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Federal agents arrested an Italian citizen Wednesday and accused of him running a yearslong scam in which he is believed to have stolen valuable unpublished literary manuscripts, officials said.
The man, Filippo Bernardini, 29, was picked up at John F. Kennedy International Airport in New York City and charged with identity theft and wire fraud in a scheme to "fraudulently obtain hundreds of prepublication manuscripts of novels and other forthcoming books," according to an indictment secured by federal prosecutors.
Bernardini, of London, registered more than 160 websites and email addresses "to impersonate individuals involved in the publishing industry to gain surreptitious access to these materials," the indictment says.
In building the fraudulent domains to look like those of literary talent agencies, publishing houses and scouting outfits, Bernardini would come close to using well-known names but deploy strategic typos that wouldn't be easily spotted — such as using lowercase "r" and "n" where the letter "m" would be in an entity's name, according to the indictment.
While the court document doesn't name any victims, it said Bernardini fooled a Pulitzer Prize-winning author in September 2020 and scored the writer's unpublished work by "impersonating a well-known editor and publisher."
Bernardini is an Italian citizen who works as a rights coordinator for "a major, international, U.S.-based publishing house," according to the indictment.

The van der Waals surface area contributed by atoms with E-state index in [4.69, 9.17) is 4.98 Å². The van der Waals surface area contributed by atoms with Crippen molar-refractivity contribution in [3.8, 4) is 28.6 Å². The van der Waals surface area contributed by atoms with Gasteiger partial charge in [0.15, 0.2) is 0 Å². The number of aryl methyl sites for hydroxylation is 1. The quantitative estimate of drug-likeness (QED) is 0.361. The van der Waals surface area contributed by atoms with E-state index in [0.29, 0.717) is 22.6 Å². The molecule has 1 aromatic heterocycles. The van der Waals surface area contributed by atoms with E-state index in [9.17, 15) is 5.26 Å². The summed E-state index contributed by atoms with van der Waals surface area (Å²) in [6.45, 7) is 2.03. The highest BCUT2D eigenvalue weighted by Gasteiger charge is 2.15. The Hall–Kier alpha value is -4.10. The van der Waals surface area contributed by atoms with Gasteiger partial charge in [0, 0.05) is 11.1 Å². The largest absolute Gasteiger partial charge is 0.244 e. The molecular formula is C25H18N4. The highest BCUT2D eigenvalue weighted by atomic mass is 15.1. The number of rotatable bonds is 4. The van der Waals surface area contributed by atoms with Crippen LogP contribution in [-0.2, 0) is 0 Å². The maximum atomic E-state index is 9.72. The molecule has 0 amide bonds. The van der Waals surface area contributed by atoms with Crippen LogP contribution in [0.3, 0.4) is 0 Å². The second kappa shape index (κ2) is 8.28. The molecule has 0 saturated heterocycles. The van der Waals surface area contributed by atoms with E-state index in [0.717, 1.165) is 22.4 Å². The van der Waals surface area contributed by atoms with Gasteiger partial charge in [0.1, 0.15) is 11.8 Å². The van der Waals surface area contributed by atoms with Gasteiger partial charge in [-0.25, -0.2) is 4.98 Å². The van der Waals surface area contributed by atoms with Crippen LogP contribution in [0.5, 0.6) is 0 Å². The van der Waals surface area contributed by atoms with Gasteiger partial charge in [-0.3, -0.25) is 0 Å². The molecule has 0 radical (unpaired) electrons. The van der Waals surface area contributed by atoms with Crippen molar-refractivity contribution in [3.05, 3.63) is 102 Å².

A representative for Simon & Schuster confirmed that Bernardini is an employee.
"We were shocked and horrified to learn of the allegations of fraud and identity theft by an employee of Simon & Schuster UK. The employee has been suspended pending further information on the case," Senior Vice President Adam Rothberg said in a statement Thursday.
"The safekeeping of our authors’ intellectual property is of primary importance to Simon & Schuster, and for all in the publishing industry, and we are grateful to the FBI for investigating these incidents and bringing charges against the alleged perpetrator," Rothberg said.
While the leak of unpublished material could derail projects and cost writers and publishers millions of dollars, the indictment didn’t detail what, if anything, Bernardini is believed to have done with the stolen material or shine any light on a motive.
“Unpublished manuscripts are works of art to the writers who spend the time and energy creating them. Publishers do all they can to protect those unpublished pieces because of their value," Michael Driscoll, the FBI’s assistant director-in-charge in New York, said in a statement.
"Mr. Bernardini was allegedly trying to steal other people’s literary ideas for himself, but in the end he wasn’t creative enough to get away with it,” he said.
The fraud was known within the publishing word, The New York Times reported, with such high-profile and celebrity writers like Margaret Atwood and Ethan Hawke having been targeted. But there is no evidence that the stolen works ever ended up on the black market or were offered for ransom, the newspaper said.
It wasn't immediately known Thursday whether Bernardini had an attorney.
“Filippo Bernardini allegedly impersonated publishing industry individuals in order to have authors, including a Pulitzer prize winner, send him prepublication manuscripts for his own benefit," U.S. Attorney Damian Williams said in the statement with Driscoll.
"This real-life storyline now reads as a cautionary tale, with the plot twist of Bernardini facing federal criminal charges for his misdeeds,” Williams said.